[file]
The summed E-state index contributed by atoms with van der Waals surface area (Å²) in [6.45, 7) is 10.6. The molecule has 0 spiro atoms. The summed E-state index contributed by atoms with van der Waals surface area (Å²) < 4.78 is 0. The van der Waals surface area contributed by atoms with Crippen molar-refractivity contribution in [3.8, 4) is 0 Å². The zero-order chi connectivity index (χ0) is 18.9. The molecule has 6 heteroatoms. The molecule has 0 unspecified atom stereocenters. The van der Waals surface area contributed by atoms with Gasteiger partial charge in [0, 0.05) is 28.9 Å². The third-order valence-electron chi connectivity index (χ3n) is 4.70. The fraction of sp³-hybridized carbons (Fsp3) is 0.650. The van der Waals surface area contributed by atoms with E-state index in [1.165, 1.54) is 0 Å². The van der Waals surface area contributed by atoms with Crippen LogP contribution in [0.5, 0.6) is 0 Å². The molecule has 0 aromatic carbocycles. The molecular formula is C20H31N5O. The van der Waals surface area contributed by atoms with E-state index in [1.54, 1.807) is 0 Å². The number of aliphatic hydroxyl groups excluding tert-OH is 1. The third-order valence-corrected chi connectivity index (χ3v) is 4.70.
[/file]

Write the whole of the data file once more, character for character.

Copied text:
The summed E-state index contributed by atoms with van der Waals surface area (Å²) in [6.45, 7) is 10.6. The molecule has 0 spiro atoms. The summed E-state index contributed by atoms with van der Waals surface area (Å²) < 4.78 is 0. The van der Waals surface area contributed by atoms with Crippen molar-refractivity contribution in [3.8, 4) is 0 Å². The zero-order chi connectivity index (χ0) is 18.9. The molecule has 6 heteroatoms. The molecule has 0 unspecified atom stereocenters. The van der Waals surface area contributed by atoms with Gasteiger partial charge in [0, 0.05) is 28.9 Å². The third-order valence-electron chi connectivity index (χ3n) is 4.70. The fraction of sp³-hybridized carbons (Fsp3) is 0.650. The van der Waals surface area contributed by atoms with E-state index in [1.165, 1.54) is 0 Å². The van der Waals surface area contributed by atoms with Crippen LogP contribution in [0.5, 0.6) is 0 Å². The molecule has 0 aromatic carbocycles. The molecular formula is C20H31N5O. The van der Waals surface area contributed by atoms with E-state index in [1.54, 1.807) is 0 Å². The number of aliphatic hydroxyl groups excluding tert-OH is 1. The third-order valence-corrected chi connectivity index (χ3v) is 4.70.